So I’m not worried that my friends are going to be feeling blasé under a mask of grief. I’m worried that, after the funeral, they are going to stop at the lav on the way to the church basement, dine on non-GMO free-range barbecued chicken followed with a slab of either banana cream or peach pie, and then drive back home, where things are comforting and familiar.
All this talk about the End makes me realize that I might check out without people knowing certain things about me that, frankly, have gone underappreciated. For instance, very few people know firsthand about my remarkable memory for telephone numbers. I can dial (people are still going to be saying “dial” in 6000 years) a number 2 or 3 times, while paying attention, and it’s embedded in my brain. I still remember Richard Flohr’s number from 7th grade: 883-3731. My wife (who I will refer to as Maureen) has learned that I am a reliable source of phone numbers, kind of like when a squirrel figures out there are always sunflower seeds under the bird feeder. But she never stops and says, “Wow, it’s so amazing you can remember telephone numbers like that.” It’s the kind of thing you marvel at after someone is gone.
Further, it is distressing to think that when I go some very essential things are going to vanish as if they never meant anything. My massive, lavishly illustrated volumes of The Temple of Man, by R. A. Schwaller de Lubicz, for example. S de L was a French student of alchemy who camped out for 12 years at the Temple of Luxor in order to plumb its mysteries. He perceived that the design of the Temple reflects shockingly sophisticated astronomical knowledge, and exactly mirrors the subtle and physical structure of the human body. I once tried to penetrate these gigantic tomes, not quite making it a quarter of the way through volume #1. They nevertheless now occupy a position of honor on my office bookshelf, just one small example of hundreds of things whose meaning is etched in my soul. After I go they become objects suddenly devoid of significance until another sentient being casts an eye upon them and invests them with a completely different and very possibly inferior meaning. My meaning is gone, period. Talk about death, boy, that’s it.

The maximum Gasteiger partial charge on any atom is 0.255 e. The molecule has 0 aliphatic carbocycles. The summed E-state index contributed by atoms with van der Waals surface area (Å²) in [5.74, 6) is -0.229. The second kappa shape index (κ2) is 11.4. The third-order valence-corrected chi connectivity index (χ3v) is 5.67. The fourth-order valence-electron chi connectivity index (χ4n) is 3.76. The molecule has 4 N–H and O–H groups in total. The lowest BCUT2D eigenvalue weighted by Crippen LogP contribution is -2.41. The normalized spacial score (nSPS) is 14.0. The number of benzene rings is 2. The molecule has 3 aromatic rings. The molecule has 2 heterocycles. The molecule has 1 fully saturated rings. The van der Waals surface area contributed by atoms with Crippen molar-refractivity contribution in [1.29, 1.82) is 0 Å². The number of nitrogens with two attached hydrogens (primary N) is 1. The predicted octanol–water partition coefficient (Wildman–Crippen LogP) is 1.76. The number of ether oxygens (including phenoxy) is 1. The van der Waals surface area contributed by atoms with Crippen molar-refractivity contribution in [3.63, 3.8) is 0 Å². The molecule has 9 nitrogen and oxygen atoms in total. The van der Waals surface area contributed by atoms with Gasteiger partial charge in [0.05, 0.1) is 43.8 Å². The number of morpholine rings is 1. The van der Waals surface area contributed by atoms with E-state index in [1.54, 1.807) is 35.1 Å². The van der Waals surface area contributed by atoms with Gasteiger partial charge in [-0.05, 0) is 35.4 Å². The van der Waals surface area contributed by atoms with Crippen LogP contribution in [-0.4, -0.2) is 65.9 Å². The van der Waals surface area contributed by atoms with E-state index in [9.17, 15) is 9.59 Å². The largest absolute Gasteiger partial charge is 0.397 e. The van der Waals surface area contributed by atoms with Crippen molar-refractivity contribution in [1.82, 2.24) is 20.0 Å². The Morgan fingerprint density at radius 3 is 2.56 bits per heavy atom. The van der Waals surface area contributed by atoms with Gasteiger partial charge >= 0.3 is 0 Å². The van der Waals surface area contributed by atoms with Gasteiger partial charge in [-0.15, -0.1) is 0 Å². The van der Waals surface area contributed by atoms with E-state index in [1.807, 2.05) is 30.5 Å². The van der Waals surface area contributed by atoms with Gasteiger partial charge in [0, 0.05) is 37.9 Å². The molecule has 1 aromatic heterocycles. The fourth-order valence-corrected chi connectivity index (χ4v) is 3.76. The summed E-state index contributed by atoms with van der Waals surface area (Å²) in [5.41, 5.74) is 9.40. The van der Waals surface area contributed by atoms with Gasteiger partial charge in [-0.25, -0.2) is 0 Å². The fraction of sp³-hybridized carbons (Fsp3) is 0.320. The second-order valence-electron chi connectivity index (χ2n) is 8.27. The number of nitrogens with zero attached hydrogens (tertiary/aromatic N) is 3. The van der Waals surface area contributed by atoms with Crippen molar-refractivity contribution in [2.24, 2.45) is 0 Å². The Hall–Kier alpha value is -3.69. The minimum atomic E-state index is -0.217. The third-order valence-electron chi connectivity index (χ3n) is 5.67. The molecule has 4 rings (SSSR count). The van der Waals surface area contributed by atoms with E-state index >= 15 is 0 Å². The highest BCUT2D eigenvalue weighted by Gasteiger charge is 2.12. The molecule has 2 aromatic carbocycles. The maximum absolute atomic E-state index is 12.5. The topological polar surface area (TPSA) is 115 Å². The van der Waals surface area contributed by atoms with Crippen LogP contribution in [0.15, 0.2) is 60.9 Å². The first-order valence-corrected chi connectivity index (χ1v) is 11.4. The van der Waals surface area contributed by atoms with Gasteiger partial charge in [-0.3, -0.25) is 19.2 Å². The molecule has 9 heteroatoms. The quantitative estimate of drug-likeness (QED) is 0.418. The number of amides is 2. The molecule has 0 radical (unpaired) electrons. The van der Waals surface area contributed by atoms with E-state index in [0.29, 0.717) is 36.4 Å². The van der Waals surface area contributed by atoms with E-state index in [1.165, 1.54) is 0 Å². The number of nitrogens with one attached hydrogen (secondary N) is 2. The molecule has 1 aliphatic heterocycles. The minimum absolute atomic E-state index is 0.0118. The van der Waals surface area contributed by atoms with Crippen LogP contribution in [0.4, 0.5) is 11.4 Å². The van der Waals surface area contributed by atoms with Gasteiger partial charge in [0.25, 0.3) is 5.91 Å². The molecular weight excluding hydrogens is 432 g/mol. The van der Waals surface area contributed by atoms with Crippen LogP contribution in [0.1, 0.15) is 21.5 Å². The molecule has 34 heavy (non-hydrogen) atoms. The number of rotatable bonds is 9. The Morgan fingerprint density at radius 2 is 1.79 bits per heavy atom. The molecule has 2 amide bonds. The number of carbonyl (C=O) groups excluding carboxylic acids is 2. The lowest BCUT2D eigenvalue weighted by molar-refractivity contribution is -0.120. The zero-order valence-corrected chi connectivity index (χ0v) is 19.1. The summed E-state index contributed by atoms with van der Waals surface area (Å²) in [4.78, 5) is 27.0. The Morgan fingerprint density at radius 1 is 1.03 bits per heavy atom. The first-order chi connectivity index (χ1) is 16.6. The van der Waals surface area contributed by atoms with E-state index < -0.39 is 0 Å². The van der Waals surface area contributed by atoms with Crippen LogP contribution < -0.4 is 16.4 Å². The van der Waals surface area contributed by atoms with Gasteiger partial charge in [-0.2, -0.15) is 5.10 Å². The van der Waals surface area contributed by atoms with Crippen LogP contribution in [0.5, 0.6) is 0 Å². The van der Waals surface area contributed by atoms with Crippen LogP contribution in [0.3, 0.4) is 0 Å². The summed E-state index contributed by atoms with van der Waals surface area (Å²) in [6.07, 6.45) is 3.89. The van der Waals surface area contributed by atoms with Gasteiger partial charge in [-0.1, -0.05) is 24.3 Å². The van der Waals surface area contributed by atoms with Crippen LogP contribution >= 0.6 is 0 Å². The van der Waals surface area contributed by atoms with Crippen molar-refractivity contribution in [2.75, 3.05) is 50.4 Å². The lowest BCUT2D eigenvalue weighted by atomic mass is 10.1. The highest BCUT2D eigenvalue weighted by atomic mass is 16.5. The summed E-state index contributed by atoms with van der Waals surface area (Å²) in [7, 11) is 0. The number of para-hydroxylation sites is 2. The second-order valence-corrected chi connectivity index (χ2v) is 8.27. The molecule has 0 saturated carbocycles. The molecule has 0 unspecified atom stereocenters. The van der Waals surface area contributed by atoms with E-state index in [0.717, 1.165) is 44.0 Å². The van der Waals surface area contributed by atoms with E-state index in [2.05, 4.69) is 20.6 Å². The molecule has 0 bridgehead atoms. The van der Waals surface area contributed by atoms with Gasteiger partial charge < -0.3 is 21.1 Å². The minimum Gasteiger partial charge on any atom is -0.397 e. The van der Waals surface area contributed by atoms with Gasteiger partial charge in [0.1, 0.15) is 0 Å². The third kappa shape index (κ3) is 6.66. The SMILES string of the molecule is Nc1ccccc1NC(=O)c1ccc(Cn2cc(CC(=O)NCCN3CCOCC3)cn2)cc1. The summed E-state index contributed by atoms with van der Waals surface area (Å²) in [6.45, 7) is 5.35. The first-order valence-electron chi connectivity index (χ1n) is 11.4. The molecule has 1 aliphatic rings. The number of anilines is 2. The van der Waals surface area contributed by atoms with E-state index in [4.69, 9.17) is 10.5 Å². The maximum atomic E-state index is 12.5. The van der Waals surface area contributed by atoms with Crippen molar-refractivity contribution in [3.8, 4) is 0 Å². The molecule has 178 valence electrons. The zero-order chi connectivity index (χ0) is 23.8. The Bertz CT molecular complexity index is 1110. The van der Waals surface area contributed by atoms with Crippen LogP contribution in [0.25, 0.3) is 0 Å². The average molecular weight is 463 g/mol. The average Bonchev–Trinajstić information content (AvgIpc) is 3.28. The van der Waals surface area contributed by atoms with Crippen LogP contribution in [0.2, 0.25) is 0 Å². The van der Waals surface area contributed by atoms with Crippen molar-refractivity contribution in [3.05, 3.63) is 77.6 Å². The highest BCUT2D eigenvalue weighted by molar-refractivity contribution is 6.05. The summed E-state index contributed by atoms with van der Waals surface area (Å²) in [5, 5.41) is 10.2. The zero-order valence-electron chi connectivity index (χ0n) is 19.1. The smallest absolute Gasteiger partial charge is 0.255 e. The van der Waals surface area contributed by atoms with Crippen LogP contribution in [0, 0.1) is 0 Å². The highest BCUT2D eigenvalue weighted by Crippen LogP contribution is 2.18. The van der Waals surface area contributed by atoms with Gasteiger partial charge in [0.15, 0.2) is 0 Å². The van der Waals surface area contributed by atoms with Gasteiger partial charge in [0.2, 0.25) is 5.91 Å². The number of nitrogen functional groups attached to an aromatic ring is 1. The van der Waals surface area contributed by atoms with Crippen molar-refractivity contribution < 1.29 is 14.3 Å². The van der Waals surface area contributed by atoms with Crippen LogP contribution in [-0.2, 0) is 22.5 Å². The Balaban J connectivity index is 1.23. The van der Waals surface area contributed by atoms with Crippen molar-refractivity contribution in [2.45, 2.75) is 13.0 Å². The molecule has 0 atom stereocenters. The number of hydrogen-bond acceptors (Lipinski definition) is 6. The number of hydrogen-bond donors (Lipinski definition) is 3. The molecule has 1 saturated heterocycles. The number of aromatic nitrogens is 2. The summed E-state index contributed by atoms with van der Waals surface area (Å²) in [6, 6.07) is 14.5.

Meanwhile, people keep dropping like flies. Somebody every day I either knew, or wish I knew. Sometimes I’m reminded of folks I haven’t thought of in a very long time, so long that they could well be deceased without me knowing. Like Art Carney, one of my all-time favorite people. Did you see him with Lily Tomlin in “The Late Show”? He plays a hard-of-hearing, aging detective and my favorite scene is when several gunshots crash through the windows of the vestibule of his rooming house where he is chatting with his landlady. It’s after dark and he hauls out a rather large handgun and limps bowlegged down the front steps while the shooter is jumping into his car and speeding away. Carney stops, and unhurriedly extracts his hearing aid from his ear, letting it dangle on a cord (the coolest moment in the movie because his chance to get the bad guy is shrinking with every second and yet he knows he can spare a moment to get a little more comfortable). He’s still wearing his hat as he raises the pistol and squints down the barrel through his Coke-bottle lens glasses as the crime car careens on its final turn out of sight. Carney fires the gun once and blows out a rear tire, crashing the car and forcing the nattily dressed hood to flee on foot. Too tired and slow to give chase, Carney turns around and goes to bed.